Greek Sewing



Greek life on college campuses can be a wonderful experience.  The costs vary according to school and fraternity, but the cost of the on-going gift giving can have an unexpected impact on the budget.

With back-to-school just around the corner and rush set to begin in a few weeks, it seems timely to offer these gift and garment ideas in the hope that it might be useful to those of you with co-eds packing for university.

Fortunately, my daughter’s sorority experience commenced after the machine embroidery explosion hit the sewing world.   The following text is taken from an article I wrote for Creative Needle  some time ago.  The photos are all taken from the magazine itself.




“It’s All Greek to Me”

On college campuses throughout the country, co-eds proudly wear Greek “letters” proclaiming their affiliation with a social sorority or service club. Students use surprisingly large portions of their budgets buying shirts, caps and other “lettered” items from the specialty stores found in every college town.



While many of these purchases are intended for the co-ed’s personal use, others are earmarked for gifts to big sisters, little sisters, roommates, pledge trainers, etc.

The demand for all things Greek offers the doting mama, grannie or auntie a bonanza of opportunities to create unique items for her favorite college student. The relief that such provision gives to the co-ed’s budget generates both heartfelt appreciation and welcome variation in the timeless collegiate litany, “Send money.” The new, oft heard plea might sound something like “Send a blue tee-shirt with……”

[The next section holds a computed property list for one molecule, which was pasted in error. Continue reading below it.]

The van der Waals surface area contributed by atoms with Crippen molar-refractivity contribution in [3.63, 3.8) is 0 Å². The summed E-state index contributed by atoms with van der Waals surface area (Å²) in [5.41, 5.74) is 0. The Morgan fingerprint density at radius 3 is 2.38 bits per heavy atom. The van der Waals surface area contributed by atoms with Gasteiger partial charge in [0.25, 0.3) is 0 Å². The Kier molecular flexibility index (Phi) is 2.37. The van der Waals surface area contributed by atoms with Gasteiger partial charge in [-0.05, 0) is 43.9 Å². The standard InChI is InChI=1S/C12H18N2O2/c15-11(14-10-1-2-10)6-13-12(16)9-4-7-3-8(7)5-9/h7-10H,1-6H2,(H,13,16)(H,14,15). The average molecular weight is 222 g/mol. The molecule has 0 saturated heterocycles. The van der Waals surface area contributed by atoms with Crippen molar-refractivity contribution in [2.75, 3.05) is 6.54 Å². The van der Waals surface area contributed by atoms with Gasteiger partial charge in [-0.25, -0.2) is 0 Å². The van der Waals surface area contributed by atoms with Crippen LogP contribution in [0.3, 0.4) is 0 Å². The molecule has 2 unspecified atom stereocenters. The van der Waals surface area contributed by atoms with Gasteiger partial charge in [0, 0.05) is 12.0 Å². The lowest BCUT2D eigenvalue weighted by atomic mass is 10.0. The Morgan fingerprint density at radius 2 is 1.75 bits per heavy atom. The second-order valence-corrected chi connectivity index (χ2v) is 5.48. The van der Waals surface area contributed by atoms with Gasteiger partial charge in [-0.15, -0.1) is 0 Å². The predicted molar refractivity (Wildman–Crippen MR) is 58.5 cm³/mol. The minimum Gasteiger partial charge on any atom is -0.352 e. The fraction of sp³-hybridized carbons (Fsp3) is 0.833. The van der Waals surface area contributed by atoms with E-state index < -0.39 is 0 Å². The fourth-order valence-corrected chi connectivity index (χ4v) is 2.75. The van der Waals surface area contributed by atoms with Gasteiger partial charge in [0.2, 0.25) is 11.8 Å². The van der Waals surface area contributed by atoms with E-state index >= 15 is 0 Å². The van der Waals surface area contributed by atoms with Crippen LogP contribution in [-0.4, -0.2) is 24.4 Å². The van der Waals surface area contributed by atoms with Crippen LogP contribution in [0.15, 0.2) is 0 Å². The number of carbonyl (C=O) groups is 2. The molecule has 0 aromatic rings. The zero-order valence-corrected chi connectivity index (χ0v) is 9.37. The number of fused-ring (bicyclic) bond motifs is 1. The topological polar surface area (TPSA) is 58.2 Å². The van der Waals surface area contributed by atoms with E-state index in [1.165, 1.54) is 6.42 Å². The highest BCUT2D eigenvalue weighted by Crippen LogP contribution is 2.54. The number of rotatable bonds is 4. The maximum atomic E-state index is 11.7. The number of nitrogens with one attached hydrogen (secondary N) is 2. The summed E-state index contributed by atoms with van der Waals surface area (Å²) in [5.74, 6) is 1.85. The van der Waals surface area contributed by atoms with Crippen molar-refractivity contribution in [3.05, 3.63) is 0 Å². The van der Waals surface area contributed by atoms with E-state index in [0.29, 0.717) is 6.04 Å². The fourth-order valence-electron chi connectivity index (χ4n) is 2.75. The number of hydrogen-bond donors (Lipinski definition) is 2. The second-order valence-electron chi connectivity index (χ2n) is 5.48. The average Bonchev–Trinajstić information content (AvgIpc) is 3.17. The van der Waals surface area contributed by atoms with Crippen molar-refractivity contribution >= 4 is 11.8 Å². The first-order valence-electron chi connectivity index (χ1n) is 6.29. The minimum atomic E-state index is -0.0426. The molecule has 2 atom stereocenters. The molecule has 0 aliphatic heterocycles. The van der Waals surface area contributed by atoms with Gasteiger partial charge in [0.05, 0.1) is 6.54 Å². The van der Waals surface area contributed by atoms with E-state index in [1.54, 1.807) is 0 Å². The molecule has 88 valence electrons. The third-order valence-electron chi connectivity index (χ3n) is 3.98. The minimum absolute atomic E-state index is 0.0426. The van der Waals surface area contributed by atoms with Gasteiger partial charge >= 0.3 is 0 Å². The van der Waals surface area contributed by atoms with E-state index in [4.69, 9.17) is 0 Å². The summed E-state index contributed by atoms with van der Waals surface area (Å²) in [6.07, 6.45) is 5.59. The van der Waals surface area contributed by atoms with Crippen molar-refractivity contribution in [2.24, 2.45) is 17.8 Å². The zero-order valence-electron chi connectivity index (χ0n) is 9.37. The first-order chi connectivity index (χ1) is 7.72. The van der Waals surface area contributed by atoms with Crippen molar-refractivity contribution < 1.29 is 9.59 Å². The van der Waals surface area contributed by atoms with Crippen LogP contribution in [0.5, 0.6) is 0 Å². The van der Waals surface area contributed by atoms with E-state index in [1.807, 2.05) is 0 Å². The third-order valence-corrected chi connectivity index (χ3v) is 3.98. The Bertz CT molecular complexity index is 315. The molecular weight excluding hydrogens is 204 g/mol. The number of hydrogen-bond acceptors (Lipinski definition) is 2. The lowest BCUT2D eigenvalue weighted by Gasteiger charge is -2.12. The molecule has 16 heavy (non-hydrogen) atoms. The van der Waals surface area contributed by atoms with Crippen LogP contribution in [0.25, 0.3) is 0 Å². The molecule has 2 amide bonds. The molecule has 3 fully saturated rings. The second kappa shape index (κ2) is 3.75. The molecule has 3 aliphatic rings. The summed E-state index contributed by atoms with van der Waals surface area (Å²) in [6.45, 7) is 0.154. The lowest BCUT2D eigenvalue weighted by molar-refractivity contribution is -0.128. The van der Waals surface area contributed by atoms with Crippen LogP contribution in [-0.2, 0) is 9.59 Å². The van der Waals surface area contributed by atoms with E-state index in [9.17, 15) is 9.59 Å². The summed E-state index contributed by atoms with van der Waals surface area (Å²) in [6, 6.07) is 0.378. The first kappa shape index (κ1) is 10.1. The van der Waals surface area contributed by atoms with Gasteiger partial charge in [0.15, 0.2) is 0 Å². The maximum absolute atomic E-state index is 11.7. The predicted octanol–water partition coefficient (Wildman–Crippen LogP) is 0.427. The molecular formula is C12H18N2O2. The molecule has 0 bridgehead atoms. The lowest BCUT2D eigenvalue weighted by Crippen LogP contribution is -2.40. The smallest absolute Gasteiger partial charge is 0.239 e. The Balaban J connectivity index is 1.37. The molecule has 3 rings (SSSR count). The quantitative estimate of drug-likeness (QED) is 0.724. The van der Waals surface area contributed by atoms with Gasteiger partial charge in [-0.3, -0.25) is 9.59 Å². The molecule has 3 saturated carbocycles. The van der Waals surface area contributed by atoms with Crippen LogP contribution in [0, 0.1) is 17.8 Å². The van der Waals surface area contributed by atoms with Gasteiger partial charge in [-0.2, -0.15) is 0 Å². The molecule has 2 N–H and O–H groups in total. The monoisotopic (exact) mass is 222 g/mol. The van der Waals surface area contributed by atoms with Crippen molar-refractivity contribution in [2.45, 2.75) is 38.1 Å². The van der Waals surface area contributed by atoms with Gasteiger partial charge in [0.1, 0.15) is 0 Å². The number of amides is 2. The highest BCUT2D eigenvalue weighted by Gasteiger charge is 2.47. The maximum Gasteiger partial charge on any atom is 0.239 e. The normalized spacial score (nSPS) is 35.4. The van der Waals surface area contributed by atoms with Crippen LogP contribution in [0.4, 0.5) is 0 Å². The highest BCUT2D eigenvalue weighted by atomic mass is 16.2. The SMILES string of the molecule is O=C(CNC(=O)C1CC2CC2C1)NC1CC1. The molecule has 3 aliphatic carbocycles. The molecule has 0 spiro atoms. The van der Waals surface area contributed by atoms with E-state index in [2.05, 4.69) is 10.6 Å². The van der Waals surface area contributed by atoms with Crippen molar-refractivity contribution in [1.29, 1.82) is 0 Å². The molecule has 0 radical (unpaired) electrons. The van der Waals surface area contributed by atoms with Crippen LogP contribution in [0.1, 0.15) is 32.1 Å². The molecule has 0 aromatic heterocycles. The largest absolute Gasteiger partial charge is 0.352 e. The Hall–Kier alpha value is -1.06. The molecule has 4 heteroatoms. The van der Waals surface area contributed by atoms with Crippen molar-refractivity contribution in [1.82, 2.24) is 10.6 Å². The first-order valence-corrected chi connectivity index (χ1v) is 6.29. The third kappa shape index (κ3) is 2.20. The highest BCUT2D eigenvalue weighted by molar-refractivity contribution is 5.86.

Greek sweatshirt


With the incredible capabilities of the home embroidery machines and the variety of excellent Greek alphabet collections available, there is no limit to the creative possibilities. Brother, Viking and a number of other companies offer Greek alphabets.

But even without hoop embroidery, the applique technique opens a world options. Shirts and totes can be applique’d with Greek letters exactly like those from the shops, without the use of an embroidery machine. It is easy enough to download Greek letters to use for a pattern.

Often, tee shirt shops will sell the commercially manufactured iron-on letters individually. From these, patterns can be made to trace onto fabric backed with iron-on fusible web. The letters are then cut out, ironed on and zig-zagged in place, exactly as is done in the specialty shops. The use of novelty fabric can further personalize the letters for the recipient.

Note that most often two sizes of the letters are layered one on top of the other. Be sure to purchase both sizes for each letter selected.


I loved sorority life when I was in college.  Of course, it was different then—curfew,  no boys allowed upstairs (now they are called men, whether or not they’ve held a job or contributed in any way to their support),  no smoking or chewing gum in public and sisterhood that was true and meaningful.

As a result of my positive experience, I encouraged my daughter to rush and was pleased when she joined my sorority.  One of the ramifications of her decision was that I was eligible to serve on the corporation board, helping to manage the sorority house itself.



15 years ago, every student did not have a cell phone. At the circa 1950 sorority house, a closet was converted into a private phone booth. These embroidered signs indicated what was behind closed doors.


That sent me on another sewing spree.  I monogrammed pillocases, sheets and towels for the guest room, aprons for the bus boys and cook as well as signs for the downstairs men’s and ladies’ rooms.

Sewing gave me an opportunity to share in my daughter’s collegiate experience–from a distance.  I loved it.

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